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Showing posts from August, 2013

Missionary

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With its twisted tale of obsessive, unrequited love, and the dark and violent places it can take us, Missionary follows a more or less typical woman-stalked-by-crazed-suitor narrative. While it refuses to stray too far from a well-trodden path, it doesn’t feel too conventional due to its slow-burn approach, careful characterisation and decent performances.

At times it echoes those early 90s cuckoo-in-the-nest psycho thrillers like Fatal Attraction, Unlawful Entry, Fear and myriad made-for-TV thrillers, in which an unhinged outsider worms his/her way into an all-American family, only to eventually show their true psychotic colours when their obsession reaches fever pitch.

Head over to Exquisite Terror to read my full review.

While you're there, check out our coverage of the other titles screening at this year's Fright Fest.

V/H/S/2

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Anthology movies can be tricky to pull off properly; by their very nature they can be uneven in tone, the narrative constantly upended when we pull back to the framing story, the differing tones and pacing of the individual segments.

When done well though, we get such classics as Mario Bava’s Black Sabbath, the chilling Ealing classic Dead of Night and George Romero’s lurid pulp-fest Creepshow.

V/H/S/2 improves on the formula established by the original film; by slim-lining the segments, and by actually featuring fewer segments, the impact is undeniable.

Head over to Exquisite Terror to read my full review.

While you're there, why not check out our coverage of the other titles screening at this year's Fright Fest.

Wither

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Over the past few years Scandinavian horror has been making quite the mark on genre cinema, with filmmakers finding ways to surprise audiences and subvert expectations with titles like Let the Right One In, Not Like Others and Cold Prey. Some even mine spooky Nordic folklore for frights — think Marianne and Trollhunter — lending their films a unique tone quite unlike anything else around.

The latest Scandiwegian chiller, Wither, has been touted as the Swedish Evil Dead, and with good reason. Gratuitous splatter FX aside though, it fails to offer much in the way of ingenuity, its set-up all too familiar to horror audiences.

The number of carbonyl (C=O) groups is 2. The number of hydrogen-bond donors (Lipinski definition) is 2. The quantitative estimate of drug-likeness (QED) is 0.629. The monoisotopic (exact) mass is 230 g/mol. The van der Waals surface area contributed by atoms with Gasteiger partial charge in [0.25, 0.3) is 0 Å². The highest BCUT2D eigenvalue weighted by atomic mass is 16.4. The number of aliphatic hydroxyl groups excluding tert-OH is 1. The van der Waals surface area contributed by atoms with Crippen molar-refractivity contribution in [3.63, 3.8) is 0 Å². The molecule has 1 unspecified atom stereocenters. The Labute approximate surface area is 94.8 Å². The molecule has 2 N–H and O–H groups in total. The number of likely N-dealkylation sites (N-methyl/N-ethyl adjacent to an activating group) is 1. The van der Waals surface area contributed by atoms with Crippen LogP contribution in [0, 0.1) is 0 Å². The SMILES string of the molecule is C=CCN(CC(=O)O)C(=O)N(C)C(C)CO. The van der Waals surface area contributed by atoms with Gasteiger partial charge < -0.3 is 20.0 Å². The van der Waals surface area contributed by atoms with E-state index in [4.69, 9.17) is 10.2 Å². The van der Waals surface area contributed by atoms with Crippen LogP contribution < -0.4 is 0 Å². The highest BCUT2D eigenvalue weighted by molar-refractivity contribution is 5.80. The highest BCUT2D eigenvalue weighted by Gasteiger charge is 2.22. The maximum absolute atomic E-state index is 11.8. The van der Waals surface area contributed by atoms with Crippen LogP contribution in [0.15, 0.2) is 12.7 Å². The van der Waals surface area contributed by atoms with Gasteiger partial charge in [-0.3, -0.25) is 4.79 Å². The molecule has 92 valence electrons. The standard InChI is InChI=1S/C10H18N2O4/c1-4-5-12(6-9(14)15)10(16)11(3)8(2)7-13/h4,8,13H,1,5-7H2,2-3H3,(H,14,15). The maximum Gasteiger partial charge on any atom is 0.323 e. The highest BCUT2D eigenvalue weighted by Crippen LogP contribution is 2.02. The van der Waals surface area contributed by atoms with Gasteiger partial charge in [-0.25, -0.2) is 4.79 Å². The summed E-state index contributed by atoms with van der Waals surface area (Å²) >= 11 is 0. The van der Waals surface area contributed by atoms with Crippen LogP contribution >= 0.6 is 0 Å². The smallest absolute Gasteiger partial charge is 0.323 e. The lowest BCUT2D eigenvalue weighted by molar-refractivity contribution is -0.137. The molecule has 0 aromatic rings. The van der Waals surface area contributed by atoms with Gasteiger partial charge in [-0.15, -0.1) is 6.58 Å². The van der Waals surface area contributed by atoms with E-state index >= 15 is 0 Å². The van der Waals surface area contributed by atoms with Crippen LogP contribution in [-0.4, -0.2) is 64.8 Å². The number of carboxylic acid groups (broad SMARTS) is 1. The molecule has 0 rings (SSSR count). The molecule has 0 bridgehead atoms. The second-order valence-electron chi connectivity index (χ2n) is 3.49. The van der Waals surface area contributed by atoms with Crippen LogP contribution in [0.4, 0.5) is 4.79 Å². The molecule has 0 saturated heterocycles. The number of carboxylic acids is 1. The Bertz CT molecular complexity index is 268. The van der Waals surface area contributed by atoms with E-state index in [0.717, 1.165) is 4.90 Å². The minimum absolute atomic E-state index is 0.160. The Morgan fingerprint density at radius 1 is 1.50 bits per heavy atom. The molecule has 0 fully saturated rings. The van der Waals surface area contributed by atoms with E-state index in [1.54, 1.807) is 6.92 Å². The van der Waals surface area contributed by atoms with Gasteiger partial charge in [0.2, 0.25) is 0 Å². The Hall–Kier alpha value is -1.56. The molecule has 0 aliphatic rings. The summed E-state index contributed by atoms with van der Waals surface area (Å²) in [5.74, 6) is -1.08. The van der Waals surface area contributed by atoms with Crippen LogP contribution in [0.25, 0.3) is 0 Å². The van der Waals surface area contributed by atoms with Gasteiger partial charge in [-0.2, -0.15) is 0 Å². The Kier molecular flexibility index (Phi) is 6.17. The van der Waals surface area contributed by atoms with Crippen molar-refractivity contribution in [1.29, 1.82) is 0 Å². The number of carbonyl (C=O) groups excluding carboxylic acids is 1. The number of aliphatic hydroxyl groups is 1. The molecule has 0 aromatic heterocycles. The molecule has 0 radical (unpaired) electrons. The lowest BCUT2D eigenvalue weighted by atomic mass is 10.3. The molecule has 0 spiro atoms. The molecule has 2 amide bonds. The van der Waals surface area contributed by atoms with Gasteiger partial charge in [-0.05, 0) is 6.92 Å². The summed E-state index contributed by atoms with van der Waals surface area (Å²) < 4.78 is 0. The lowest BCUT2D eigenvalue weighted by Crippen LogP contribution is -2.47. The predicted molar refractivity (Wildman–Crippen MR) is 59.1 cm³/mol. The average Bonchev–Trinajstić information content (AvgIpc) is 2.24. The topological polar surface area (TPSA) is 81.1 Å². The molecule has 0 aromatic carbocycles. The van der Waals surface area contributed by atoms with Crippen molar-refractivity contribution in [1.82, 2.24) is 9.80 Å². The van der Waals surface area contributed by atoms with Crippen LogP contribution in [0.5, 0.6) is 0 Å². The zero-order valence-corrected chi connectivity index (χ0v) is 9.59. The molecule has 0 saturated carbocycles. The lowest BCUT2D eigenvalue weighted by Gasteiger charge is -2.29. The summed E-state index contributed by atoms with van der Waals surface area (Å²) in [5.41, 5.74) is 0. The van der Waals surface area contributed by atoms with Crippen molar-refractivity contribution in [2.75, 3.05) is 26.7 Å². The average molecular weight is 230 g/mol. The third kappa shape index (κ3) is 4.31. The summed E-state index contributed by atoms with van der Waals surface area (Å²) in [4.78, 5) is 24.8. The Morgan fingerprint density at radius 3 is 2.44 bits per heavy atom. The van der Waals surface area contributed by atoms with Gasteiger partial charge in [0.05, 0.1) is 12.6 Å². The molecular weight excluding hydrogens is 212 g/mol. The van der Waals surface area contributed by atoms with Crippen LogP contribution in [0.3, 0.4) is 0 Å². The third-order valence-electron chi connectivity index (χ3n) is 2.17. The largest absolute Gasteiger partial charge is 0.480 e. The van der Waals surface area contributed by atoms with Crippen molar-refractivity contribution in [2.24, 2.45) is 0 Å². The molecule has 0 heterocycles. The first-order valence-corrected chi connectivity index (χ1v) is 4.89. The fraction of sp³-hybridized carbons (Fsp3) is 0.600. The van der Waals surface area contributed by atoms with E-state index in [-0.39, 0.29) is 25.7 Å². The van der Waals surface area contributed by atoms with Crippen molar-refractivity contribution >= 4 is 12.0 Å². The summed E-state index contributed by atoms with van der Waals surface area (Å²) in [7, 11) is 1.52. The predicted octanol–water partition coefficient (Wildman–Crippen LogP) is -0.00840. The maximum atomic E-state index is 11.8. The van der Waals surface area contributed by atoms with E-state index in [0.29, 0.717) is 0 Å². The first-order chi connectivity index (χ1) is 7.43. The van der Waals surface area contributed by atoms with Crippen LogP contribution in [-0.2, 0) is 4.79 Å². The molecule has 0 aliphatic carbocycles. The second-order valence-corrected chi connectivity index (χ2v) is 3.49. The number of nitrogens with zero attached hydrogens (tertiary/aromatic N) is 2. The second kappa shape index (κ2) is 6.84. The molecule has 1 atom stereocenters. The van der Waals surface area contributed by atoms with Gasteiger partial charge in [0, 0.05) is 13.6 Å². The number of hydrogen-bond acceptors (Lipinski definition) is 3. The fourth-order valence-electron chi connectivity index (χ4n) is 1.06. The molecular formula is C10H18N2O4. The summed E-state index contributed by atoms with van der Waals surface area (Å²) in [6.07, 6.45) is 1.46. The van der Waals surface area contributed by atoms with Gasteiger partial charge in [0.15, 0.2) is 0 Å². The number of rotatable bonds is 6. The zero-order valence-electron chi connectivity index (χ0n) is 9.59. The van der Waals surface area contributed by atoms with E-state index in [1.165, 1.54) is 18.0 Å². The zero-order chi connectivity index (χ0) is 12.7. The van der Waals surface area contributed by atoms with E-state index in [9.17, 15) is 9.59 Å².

Head over to Exquisite Terror to read my full review.

While you're there, why not check out our coverage of other titles screening at this year's Fright Fest.

Broken Mirrors/Bleeding Ears: An Evening with The Claudio Simonetti Horror Project

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Last night saw Belfast’s Waterfront Hall play host to a very special screening of Dario Argento’s nightmarish, witch-infested classic, Suspiria. The screening, courtesy of the lovely folks at the Belfast Film Festival, was accompanied by a live score performed by none other than original Goblin member and long time Argento collaborator, Claudio Simonetti, and his band, the Simonetti Horror project. My ears are still ringing…

Suspiria, for the uninitiated, is the terrifying tale of American ballet student Suzy Banyon, who enrols at an exclusive dance academy in Germany. Her arrival coincides with a raging storm and the savage murder of another student. Increasingly odd occurrences and other grisly deaths suggest that there is something evil lurking within the school, and Suzy eventually discovers that it is actually a witches' coven. Often hailed as Argento’s masterpiece, Suspiria is a visceral onslaught of vision, sound and colour. The viewer is bombarded by graphic scenes of extr…

Don't Look Now

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1973
Dir. Nicolas Roeg

Based on the short story of the same name by Daphne du Maurier, Don’t Look Now is from a collection of stories revolving around the intrusion of the supernatural/paranormal upon the lives of everyday, normal people. Released on a double bill with The Wicker Man – whose protagonist’s death is, in hindsight, also very much pre-conceived - Don’t Look Now ripples forth as a devastating and often terrifying study of grief. When their young daughter drowns in a pond in the family garden, John and Laura (Donald Sutherland and Julie Christie), attempt to come to terms with their loss and reconcile their relationship by travelling to Venice. John throws himself into his work and denies the possibility that their daughter could be trying to communicate with them from the afterlife. After befriending a spooky psychic and her sister, Laura opens herself up to the possibility that their daughter is trying to reach out to them from beyond the grave. But why? Ghost-like, the …